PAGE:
January 25, 2017
Calvary is an independent British/Irish drama by writer/director John Michael McDonagh, following in the footsteps of his highly regarded playwright and screenwriter brother Martin McDonagh (In Bruges). It has a deeply idiosyncratic, bleakly comic tone to much of the film, and brings together an excellent cast to bring the odd, troublesome town to life. The film centres upon a career-best performance by Brendan Gleeson, but sadly it is weakened considerably by a deeply uneven and occasionally flat-out ridiculous screenplay. Gleeson's performance and some excellent cinematography by Larry Smith pulls the viewer through, but in more than a few moments it is a bit of a rough ride.
There is a lot of good to McDonagh's screenplay, which tackles in a powerful fashion the effect of abuse scandals in the Catholic Church from the perspective of an entirely innocent, non-abusive priest. There is a underlying hostility towards him in the town, which is there for the film's opening moments but which gradually emerges as the story progresses. James is taunted and provoked in more and more open ways as the day of his apparent murder approaches. Brendan Gleeson plays this gradual unravelling of James' nerves and resolve superbly. His composure begins to crack. His faith in other people begins to collapse. It is a tremendously sympathetic portrayal.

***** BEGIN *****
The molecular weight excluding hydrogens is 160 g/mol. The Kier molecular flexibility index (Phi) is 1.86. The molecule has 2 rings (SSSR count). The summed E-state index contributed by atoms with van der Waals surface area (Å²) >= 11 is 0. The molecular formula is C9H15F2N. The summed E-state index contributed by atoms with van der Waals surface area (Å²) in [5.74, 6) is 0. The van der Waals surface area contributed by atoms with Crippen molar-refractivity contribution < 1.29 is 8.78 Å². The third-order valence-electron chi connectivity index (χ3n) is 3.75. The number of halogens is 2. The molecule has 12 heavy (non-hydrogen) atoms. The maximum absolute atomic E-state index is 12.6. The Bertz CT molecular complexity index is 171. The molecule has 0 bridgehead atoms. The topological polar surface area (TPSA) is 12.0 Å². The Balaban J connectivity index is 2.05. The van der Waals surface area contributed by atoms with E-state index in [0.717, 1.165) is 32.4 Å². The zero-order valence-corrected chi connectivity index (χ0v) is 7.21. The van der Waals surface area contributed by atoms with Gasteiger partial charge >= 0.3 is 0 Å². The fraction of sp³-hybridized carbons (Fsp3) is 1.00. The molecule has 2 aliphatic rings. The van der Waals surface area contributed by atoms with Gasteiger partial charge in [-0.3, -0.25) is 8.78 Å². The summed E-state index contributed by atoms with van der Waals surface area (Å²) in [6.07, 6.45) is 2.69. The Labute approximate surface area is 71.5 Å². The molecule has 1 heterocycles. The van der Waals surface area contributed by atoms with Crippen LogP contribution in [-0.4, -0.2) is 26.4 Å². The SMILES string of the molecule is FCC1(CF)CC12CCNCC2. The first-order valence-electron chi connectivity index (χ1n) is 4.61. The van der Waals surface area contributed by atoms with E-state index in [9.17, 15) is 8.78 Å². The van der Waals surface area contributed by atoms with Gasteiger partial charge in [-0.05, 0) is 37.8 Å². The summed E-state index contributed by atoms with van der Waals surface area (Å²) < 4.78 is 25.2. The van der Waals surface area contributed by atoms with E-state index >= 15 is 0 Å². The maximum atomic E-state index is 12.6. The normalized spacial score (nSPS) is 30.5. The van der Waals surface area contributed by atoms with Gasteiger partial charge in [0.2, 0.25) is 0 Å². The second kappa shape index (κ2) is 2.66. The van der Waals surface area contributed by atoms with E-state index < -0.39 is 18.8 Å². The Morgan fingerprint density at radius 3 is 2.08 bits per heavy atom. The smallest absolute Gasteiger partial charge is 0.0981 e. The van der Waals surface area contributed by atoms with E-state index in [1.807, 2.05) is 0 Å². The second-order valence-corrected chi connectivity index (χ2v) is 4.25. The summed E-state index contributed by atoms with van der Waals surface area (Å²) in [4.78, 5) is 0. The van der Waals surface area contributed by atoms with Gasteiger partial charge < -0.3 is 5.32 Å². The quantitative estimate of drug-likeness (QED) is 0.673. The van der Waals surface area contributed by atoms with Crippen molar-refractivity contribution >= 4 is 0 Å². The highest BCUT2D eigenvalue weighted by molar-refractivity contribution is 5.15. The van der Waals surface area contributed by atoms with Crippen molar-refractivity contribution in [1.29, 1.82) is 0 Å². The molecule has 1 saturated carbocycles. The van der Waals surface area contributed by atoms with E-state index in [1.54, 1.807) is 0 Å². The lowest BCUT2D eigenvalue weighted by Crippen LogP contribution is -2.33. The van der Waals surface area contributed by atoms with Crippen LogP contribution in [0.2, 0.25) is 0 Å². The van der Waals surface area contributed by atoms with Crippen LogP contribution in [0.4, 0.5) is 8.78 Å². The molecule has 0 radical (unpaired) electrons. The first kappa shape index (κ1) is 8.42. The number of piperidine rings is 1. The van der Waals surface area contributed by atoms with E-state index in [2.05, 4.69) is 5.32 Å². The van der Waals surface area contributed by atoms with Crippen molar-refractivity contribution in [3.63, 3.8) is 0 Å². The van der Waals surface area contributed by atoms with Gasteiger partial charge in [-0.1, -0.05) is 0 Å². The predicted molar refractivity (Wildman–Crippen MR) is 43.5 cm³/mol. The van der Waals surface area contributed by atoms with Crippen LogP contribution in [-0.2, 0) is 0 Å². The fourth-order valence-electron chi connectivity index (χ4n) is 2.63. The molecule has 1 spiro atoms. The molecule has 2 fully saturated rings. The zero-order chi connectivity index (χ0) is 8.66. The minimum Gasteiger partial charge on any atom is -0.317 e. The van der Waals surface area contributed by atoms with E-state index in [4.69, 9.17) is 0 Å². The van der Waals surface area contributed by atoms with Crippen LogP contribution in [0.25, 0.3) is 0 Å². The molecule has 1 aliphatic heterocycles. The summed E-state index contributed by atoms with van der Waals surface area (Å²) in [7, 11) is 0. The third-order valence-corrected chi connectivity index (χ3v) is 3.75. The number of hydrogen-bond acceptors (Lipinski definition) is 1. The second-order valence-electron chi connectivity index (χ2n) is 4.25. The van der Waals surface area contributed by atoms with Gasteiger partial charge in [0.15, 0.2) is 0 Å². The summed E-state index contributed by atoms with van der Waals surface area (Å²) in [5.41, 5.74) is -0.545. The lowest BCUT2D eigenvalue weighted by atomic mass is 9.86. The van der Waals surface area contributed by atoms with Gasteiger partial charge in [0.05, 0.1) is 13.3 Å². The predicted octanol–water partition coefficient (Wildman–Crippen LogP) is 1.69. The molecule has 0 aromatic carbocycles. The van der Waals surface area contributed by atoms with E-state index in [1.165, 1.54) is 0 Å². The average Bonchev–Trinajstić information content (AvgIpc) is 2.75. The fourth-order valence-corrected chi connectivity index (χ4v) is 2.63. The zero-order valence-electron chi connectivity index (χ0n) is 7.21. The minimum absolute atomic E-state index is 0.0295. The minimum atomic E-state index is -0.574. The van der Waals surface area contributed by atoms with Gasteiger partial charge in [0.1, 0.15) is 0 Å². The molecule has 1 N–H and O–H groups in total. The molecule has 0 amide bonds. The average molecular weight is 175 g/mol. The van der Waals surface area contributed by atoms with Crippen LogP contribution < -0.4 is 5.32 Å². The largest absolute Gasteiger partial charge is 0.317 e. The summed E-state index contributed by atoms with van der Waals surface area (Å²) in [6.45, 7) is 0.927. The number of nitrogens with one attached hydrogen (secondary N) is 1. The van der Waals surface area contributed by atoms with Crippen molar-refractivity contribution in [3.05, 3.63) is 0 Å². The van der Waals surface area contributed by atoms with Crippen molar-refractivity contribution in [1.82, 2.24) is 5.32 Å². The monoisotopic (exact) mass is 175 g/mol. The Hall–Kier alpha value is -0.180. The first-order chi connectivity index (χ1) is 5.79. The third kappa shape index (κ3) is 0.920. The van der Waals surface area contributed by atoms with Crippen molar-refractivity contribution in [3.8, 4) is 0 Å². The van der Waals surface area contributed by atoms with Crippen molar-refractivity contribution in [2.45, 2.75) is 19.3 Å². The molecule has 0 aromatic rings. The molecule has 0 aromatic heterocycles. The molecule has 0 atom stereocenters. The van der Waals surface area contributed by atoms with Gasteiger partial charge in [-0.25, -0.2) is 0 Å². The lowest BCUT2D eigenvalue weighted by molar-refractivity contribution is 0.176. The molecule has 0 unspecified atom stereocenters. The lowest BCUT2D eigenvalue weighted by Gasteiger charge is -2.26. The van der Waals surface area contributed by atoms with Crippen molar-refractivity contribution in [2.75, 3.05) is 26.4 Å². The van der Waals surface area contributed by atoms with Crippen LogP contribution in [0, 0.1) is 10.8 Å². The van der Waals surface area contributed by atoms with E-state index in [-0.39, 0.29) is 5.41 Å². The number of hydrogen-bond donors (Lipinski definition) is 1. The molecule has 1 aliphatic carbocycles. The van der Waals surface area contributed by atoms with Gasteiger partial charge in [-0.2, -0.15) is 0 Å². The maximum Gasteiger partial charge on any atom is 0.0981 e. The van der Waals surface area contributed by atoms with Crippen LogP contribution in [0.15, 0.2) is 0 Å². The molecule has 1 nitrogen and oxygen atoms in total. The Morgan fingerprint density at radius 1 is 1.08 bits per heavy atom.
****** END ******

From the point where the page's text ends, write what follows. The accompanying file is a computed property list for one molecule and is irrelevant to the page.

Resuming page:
The other characters are a bit less even. Kelly O'Reilly is very good as James' daughter Fiona, who has temporarily visited him after a failed suicide attempt. Chris O'Dowd, best known for comedies including The IT Crowd and Bridesmaids, is remarkably unsettling as a local butcher who allows his estranged wife to indulge in various affairs. Aiden Gillen, on the other hand, feels a little too mean-spirited and one-dimensional as a local coroner who indulges in constantly needling and offending James. He feels rather unrealistic and winds up rather tedious to watch.
McDonagh's screenplay does a marvellous job with Father James, but is much less successful when writing the characters and situations around him. The film rapidly becomes unbelievable, culminating in a bizarre sequence where James goes to see a former student - a young man who became a serial killer (played by Gleeson's own son Domnhall). The scene feels weirdly out of place and rather tacky, and does little to expand upon or enhance the film. From there the film does seem to fall wildly out of any proper sense of reality as more and more sensationalised things happen.
McDonagh's best achievements are in the small, early scenes. They are just that perfect amount disconnected from realism, giving the initial conversations a wonderfully odd and humorous quality. It's a shame these quality struggle to emerge during the later sequences, but thankfully they do return somewhat in the film's sudden, tense climax.
Despite all of these flaws, Calvary is still well worth watching. Gleeson drags the film behind him through the sheer force of his performance. He lifts up every scene that he is in. He has always been a deeply entertaining actor, but in Calvary he is simply transcendent.